The number of apprenticeships looks set to increase with the recent implementation of the apprenticeship levy. This is a 0.5% tax on employers’ wage bills over £3 million per year, effecting about 2% of employers. In exchange for this tax, they get credits that they can use to cover the direct costs of training their own apprentices.
Whether or not they actually do this depends on the indirect costs too – which employers have to fund themselves. Also, we should expect substantial substitution between current training provision and the type of training funded under this system (i.e. apprenticeships). This is very common with this type of subsidy and can be so large as to generate no additional training as in the case of the Employer Training Pilots. Whether or not this happens is an empirical question that will need to be evaluated in the future with the use of firm-level data.
There are concerns about the other 98% of employers who are not levy-payers. Although the direct costs of apprenticeships will also be greatly subsidised, funding gets allocated to a separate budget which goes directly to training providers. There are concerns that providers will not be able to meet the needs of small and medium-sized enterprises because of very severe cuts to non-levy funding allocations. There are three ways to address this imbalance.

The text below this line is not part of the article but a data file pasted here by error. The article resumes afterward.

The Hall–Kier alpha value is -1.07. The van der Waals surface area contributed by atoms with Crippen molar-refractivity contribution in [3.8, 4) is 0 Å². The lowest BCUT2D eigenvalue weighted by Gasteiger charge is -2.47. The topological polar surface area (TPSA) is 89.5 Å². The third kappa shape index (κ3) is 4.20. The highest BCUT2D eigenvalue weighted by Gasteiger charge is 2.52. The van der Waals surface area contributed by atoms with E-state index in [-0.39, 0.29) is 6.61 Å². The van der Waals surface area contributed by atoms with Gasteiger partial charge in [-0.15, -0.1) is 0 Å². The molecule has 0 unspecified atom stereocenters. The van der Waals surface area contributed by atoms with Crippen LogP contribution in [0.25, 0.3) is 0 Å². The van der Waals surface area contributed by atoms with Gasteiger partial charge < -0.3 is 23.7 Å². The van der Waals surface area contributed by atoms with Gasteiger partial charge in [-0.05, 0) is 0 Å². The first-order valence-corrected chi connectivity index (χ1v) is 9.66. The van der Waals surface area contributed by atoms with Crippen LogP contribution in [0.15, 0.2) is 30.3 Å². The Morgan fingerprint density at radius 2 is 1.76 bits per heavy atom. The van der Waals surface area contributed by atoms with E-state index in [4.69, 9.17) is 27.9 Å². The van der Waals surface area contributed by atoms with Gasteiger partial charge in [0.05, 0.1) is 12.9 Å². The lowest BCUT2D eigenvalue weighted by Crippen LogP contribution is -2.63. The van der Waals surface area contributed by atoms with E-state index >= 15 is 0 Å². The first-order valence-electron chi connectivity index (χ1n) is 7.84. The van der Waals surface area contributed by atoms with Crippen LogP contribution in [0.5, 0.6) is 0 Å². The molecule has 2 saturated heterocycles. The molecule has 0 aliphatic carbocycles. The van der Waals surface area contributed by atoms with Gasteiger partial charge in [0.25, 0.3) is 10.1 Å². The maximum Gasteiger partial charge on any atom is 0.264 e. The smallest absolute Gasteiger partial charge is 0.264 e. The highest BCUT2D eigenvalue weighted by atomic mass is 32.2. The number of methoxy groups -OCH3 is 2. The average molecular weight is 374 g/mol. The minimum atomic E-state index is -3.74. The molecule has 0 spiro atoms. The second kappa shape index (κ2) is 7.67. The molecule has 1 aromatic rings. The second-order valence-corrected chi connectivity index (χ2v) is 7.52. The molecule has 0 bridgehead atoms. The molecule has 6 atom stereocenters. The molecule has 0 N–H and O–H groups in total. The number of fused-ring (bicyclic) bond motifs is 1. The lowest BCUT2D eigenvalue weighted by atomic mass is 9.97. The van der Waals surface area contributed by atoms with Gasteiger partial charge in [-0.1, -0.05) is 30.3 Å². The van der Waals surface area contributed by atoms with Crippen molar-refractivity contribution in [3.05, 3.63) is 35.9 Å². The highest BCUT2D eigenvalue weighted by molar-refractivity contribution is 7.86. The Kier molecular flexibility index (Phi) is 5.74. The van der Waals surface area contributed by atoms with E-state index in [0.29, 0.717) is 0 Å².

Firstly (and most obviously), a possibility is to fund providers properly for non-levy business. This could be done as the amount of money estimated to be raised by the levy far exceeds the projected spend on apprenticeships.
A second possibility is to stop linking the way funding is raised for apprenticeships and training (via the levy) to the way it is spent. It is notable that although the levy applies across the UK, it is only in England that large employers have digital accounts that will enable them to subsidise the direct costs of training apprenticeships. It is not clear that subsidising large employers to fund apprenticeships necessarily represents best value for money. For example, one could make a case for more targeted expenditure on skills for particular sectors as well as more flexibility on the type of training to be subsidised. A third possibility is to develop other forms of incentive for firms to invest in skills.
The LSE Growth Commission has plenty to say about giving firms incentives to invest in skills. The current tax system favours investment in physical capital, computers and machines but offers few incentives for investment in human capital. The Commission recommends a new system of tax breaks for skills investment which would place investment in staff training, courses and education on the same footing as investment in plant and machinery. This could take the form of a Skills and Training tax credit which is similar in spirit to the existing R&D tax credit.
In conclusion, we cannot assume that Brexit will lead to more employer and government investment in skills, even with constraints on migration. This will depend on how Brexit affects the economy and public finances as well as what deliberate action is taken to improve the skills infrastructure and incentives to invest in people.
By Professor Sandra McNally, director of the Centre for Vocational Education Research, London School of Economics.
The views expressed in this analysis post are those of the authors and not necessarily those of the UK in a Changing Europe initiative.